The highlight of your first ultrasound scan will undoubtedly be a glimpse of that little life within you.
Your gynaecologist will point out to you where the amniotic sac is, and you’ll be able to see your developing baby inside that sac, surrounded by amniotic fluid. This is made up of water, together with nutrients, hormones, as well as antibodies to fight off infection.
The fluid comes from various sources, including foetal urine, foetal skin, foetal lung fluid, plus membranes and the placenta that is surrounding your baby. After 20 weeks, amniotic fluid is mostly made of your baby’s pee.
By the time your baby is full term, the total volume of fluid would be around 2.8 litres.
Why amniotic fluid is important
Amniotic fluid is essential in protecting bubba during pregnancy. It acts as a cushion. protecting your baby from any injury or impact that may occur―such as if you should slip and fall, or if another person crashes into your belly.
It keeps bubba warm and allows him to move freely while preventing the umbilical cord from getting compressed. Amniotic fluid also allows muscles and bones to grow healthily.
When your baby swallows this fluid, it also helps to develop his digestive system.
As your pregnancy progresses, the fluid even helps your baby to practise breathing, and aids in the development of his lungs and respiratory system. When your baby swallows this fluid, it also helps to develop his digestive system.
SmartParents expert and consultant ob-gyn, Dr Christopher Chong explains that your doctor will usually monitor your amniotic fluid levels via ultrasound scans. “The four quadrants of the womb are measured for water pockets ― this is added up to form the amniotic fluid index, or AFI. If the levels are more than 8cm, they are normal. 5 to 8cm means it is borderline, and below 5cm, it is low. Decreased foetal movements, usually seen in ultrasound scans, A sign of low fluid levels would be he notes.
Reasons for low amniotic fluid levels
Your low amniotic fluid levels could be due to several reasons, such as a bacterial infection, or the amniotic sac may be torn. In this case, the fluid may be leaking, so you may observe it as a form of discharge.
Other reasons for low amniotic fluid levels include kidney or urinary tract defects in the baby (because the baby isn’t producing enough urine), placenta insufficiency or bleeding, high blood pressure and preeclampsia, gestational diabetes, or a multiple pregnancy.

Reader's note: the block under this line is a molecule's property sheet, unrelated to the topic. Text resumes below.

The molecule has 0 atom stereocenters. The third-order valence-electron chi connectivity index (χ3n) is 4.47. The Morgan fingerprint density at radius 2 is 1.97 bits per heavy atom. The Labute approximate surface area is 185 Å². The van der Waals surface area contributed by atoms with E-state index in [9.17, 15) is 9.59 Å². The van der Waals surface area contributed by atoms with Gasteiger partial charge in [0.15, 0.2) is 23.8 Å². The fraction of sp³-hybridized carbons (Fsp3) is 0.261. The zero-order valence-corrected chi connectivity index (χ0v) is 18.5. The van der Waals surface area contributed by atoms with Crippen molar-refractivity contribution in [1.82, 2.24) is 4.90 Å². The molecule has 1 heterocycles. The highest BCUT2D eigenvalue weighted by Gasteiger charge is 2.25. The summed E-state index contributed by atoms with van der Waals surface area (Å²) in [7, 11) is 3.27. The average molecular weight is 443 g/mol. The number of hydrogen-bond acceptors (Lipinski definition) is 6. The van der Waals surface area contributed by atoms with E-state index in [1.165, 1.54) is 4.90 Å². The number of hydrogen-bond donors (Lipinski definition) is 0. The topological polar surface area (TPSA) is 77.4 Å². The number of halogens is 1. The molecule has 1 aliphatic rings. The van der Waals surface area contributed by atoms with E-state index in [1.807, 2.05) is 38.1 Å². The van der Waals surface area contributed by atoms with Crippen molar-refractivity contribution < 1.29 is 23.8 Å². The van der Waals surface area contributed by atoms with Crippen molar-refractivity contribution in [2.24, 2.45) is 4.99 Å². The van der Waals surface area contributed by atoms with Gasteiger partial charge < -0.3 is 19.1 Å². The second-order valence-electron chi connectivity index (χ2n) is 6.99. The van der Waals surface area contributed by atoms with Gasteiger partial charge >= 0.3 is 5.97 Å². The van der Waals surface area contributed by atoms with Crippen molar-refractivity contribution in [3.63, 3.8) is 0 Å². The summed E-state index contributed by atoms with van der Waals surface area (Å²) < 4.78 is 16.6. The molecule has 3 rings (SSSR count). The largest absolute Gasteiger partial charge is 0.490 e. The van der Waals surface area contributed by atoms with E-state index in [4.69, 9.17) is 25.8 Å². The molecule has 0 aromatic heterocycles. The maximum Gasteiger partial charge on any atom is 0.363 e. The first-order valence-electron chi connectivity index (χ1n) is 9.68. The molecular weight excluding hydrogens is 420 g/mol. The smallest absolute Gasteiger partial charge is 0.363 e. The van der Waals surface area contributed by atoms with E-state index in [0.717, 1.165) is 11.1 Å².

“There is a connection of the foetus with the outside world and an infection can set in.”
Because of low amniotic fluid levels, Ding Zhi Ying, mum to Johnson, 2, was put on bedrest when she was 30 weeks pregnant. “My water bag was slowly leaking ― I could feel that I was having increased discharge, and my underwear would be wet, but I knew it wasn’t pee,” she recalls.
Ding also noticed that the water would leak a lot more when she was standing or walking, as compared to when she was lying down. Instructed to keep hydrated, she was also given steroid injections to help develop her baby’s lungs, in case she delivered early.
Johnson arrived at week 35 completely healthy. “It was quite scary because I had to keep monitoring the water levels, and making sure there was no infection,” Ding says. “Thankfully, he was okay.”
Risks of low amniotic fluid levels
Low fluid levels could lead to problems with the foetus’ growth, says Dr Chong, so an early delivery may be required. “The issue is to balance the pros and cons between delivering a premature baby with organ and functional problems, and keeping the baby in the womb but risking slow growth.”
Low fluid levels can cause complications such as birth defects, like hip dysplasia, or a club foot, because the baby’s organs and limbs are overly compressed in utero.
If the water bag is leaking, or if the water bag has broken, an infection can set in, says Dr Chong. Other problems include a higher risk of low birth weight, miscarriage or still birth.
So, don’t hesitate to see your gynae if you suspect that your amniotic fluid is leaking,
If your water bag bursts, you may feel water running down your thighs. “It can be a gush, or just some wetness in the vagina,” says Dr Chong. Your gynae can use an amnicator to confirm that the amniotic fluid is leaking, or if it’s urine.
Dr Chong explains that treatment is possible if the root cause of the low amniotic fluid level is a medical condition or an infection. Otherwise, if there is a structural defect, such as a tear in the water bag, resting and not moving around may help.
“But usually, like a burst balloon, there may be no turning back,” he says. “Drinking more water doesn’t help.”
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